More on Obama's Second Term
NJ writers weigh in on other issues
ispanics want to make sure that, this time around, Obama sticks to his promise to tackle immigration. In his second term, the president must go after a broad immigration overhaul with the same zeal he showed on health care reform—or risk alienating a broad swath of the nation’s fastest-growing demographic.
He’s ready. He told the Des Moines Register before the election that immigration reform was his top priority once budget and tax issues are resolved. He won 71 percent of the Latino vote. Obama voters overwhelmingly said they want a path to legalization for undocumented immigrants—79 percent, according to exit polls. Half of Republican voters also said they wanted legalization. It’s as close to a “mandate” as Obama is going to get.
The biggest policy question will be how to legalize 11 million undocumented people in a way that won’t be seen as unfair to those who are waiting to become citizens legally. The biggest political question is how Republicans will handle the issue. GOP voters slammed Republican lawmakers for negotiating a legalization plan five years ago. Some lost their seats. In the wake of Romney’s loss, GOP operatives are emphasizing the party’s need to broaden its appeal to minorities, particularly Hispanics. But the calculus for congressional Republicans is somewhat different. Incumbents have to worry about whether a move to the center could leave them vulnerable to a primary challenge from the right. They will be looking only as far as 2014, not 2016.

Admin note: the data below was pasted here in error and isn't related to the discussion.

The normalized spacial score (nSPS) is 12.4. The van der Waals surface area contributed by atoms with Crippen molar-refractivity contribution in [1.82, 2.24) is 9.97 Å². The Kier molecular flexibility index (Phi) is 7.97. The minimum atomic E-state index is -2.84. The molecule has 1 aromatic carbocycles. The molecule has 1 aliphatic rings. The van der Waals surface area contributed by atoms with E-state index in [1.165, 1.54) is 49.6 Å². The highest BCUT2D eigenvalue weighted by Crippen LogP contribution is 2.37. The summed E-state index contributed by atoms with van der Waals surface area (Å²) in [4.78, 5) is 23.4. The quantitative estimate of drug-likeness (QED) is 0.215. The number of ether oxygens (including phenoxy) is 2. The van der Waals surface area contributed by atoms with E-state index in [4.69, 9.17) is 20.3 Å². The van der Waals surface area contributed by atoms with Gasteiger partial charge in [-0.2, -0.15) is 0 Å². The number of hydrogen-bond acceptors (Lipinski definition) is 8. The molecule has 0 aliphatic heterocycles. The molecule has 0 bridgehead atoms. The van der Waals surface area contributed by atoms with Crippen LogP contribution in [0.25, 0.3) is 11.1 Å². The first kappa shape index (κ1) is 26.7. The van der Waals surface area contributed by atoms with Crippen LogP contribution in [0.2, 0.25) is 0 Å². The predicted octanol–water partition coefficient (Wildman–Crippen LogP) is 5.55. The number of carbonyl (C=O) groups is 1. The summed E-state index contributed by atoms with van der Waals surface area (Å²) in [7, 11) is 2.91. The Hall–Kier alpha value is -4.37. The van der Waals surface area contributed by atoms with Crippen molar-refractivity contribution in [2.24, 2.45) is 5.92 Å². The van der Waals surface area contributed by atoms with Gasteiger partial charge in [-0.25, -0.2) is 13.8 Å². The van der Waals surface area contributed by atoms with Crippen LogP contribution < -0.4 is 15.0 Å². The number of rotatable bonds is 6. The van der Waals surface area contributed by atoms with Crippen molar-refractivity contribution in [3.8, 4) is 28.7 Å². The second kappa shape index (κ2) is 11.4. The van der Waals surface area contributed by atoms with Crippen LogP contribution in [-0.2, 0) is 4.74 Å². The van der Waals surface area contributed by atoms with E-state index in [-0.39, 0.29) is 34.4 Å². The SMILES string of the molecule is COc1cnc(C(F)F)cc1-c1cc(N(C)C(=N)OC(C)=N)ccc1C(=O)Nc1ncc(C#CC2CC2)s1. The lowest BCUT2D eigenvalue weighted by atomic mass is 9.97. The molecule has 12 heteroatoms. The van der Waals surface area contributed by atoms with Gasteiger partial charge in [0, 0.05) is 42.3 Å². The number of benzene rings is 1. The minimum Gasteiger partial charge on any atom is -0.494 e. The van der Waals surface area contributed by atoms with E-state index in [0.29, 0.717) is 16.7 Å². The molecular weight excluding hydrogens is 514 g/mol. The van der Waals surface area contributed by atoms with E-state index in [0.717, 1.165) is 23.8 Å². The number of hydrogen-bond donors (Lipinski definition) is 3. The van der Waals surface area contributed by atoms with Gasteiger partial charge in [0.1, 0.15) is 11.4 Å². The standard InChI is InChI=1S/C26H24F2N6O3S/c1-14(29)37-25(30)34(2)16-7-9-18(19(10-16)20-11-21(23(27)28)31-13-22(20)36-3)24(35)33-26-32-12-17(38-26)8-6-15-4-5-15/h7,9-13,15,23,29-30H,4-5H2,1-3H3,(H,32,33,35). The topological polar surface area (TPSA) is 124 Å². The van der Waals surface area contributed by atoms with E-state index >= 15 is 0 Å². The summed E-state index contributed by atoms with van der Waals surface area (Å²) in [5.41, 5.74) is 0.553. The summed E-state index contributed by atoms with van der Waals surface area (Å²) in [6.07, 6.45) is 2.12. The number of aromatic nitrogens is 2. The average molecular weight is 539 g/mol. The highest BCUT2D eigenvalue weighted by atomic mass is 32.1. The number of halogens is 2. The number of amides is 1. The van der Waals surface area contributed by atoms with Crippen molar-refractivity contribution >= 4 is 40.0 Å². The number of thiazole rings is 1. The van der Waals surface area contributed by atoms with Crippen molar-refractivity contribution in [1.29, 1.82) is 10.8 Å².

Obama can’t rely on partisan maneuvers in Congress the way he did to pass health care reform, because some conservative Democrats are squeamish on immigration. He will need to offer compromises to Republicans, which could come in the form of new guest-worker programs or an end to open sponsorship rights for U.S. citizens to invite foreign family members into the country.
Still, Obama will need to make a better show of trying than he did in his first term. Back in 2008, he said that immigration was a top priority. Hispanics turned out in droves to help him win, and then nothing happened. Earlier this year, he created a temporary deferral program for illegal youth to shield them from deportation, but that is hardly the kind of sweeping change that Latinos and other Democrats are seeking.
“We are in a different position to demand and ask—and expect—a different delivery from President Obama,” says Lorella Praeli, an undocumented activist for United We Dream, a youth-led immigration-reform advocacy group. “The message is clear: freedom for 11 million.”